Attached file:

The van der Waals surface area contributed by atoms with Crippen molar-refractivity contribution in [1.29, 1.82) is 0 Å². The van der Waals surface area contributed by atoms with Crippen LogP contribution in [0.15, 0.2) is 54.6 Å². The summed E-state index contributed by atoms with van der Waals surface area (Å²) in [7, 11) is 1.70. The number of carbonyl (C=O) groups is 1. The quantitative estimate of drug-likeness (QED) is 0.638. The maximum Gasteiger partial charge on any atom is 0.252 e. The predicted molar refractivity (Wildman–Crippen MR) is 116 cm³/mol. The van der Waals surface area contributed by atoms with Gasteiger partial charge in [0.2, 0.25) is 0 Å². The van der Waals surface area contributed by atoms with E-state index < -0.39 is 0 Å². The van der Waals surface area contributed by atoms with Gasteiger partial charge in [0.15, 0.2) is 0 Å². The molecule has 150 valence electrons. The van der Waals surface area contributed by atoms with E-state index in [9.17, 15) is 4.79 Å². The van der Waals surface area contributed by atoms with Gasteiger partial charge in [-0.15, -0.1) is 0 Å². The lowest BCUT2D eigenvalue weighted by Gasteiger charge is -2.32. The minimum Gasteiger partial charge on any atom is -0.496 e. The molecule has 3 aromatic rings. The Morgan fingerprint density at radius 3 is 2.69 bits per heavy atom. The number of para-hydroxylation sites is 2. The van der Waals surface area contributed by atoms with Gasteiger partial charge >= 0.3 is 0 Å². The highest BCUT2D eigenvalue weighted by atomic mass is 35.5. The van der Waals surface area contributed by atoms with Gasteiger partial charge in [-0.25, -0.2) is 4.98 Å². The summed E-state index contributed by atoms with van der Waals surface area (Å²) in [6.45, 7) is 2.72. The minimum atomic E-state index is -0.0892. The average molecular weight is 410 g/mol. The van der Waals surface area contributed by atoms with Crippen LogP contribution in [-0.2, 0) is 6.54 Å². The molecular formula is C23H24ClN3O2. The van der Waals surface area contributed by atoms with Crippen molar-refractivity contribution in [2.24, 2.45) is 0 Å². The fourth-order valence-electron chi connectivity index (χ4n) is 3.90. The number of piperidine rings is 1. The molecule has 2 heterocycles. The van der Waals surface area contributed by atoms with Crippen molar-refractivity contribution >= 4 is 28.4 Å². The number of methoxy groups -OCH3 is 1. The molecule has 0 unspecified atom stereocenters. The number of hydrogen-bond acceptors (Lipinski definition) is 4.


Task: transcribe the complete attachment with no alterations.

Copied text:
The van der Waals surface area contributed by atoms with Crippen molar-refractivity contribution in [1.29, 1.82) is 0 Å². The van der Waals surface area contributed by atoms with Crippen LogP contribution in [0.15, 0.2) is 54.6 Å². The summed E-state index contributed by atoms with van der Waals surface area (Å²) in [7, 11) is 1.70. The number of carbonyl (C=O) groups is 1. The quantitative estimate of drug-likeness (QED) is 0.638. The maximum Gasteiger partial charge on any atom is 0.252 e. The predicted molar refractivity (Wildman–Crippen MR) is 116 cm³/mol. The van der Waals surface area contributed by atoms with Gasteiger partial charge in [0.2, 0.25) is 0 Å². The van der Waals surface area contributed by atoms with E-state index < -0.39 is 0 Å². The van der Waals surface area contributed by atoms with Gasteiger partial charge in [0.15, 0.2) is 0 Å². The molecule has 150 valence electrons. The van der Waals surface area contributed by atoms with E-state index in [9.17, 15) is 4.79 Å². The van der Waals surface area contributed by atoms with Gasteiger partial charge in [-0.15, -0.1) is 0 Å². The lowest BCUT2D eigenvalue weighted by Gasteiger charge is -2.32. The minimum Gasteiger partial charge on any atom is -0.496 e. The molecule has 3 aromatic rings. The Morgan fingerprint density at radius 3 is 2.69 bits per heavy atom. The number of para-hydroxylation sites is 2. The van der Waals surface area contributed by atoms with Gasteiger partial charge >= 0.3 is 0 Å². The highest BCUT2D eigenvalue weighted by atomic mass is 35.5. The van der Waals surface area contributed by atoms with Gasteiger partial charge in [-0.25, -0.2) is 4.98 Å². The summed E-state index contributed by atoms with van der Waals surface area (Å²) in [6.45, 7) is 2.72. The minimum atomic E-state index is -0.0892. The average molecular weight is 410 g/mol. The van der Waals surface area contributed by atoms with Crippen LogP contribution in [-0.2, 0) is 6.54 Å². The molecular formula is C23H24ClN3O2. The van der Waals surface area contributed by atoms with Crippen molar-refractivity contribution in [2.24, 2.45) is 0 Å². The fourth-order valence-electron chi connectivity index (χ4n) is 3.90. The number of piperidine rings is 1. The molecule has 2 heterocycles. The van der Waals surface area contributed by atoms with Crippen molar-refractivity contribution >= 4 is 28.4 Å². The number of methoxy groups -OCH3 is 1. The molecule has 0 unspecified atom stereocenters. The number of hydrogen-bond acceptors (Lipinski definition) is 4.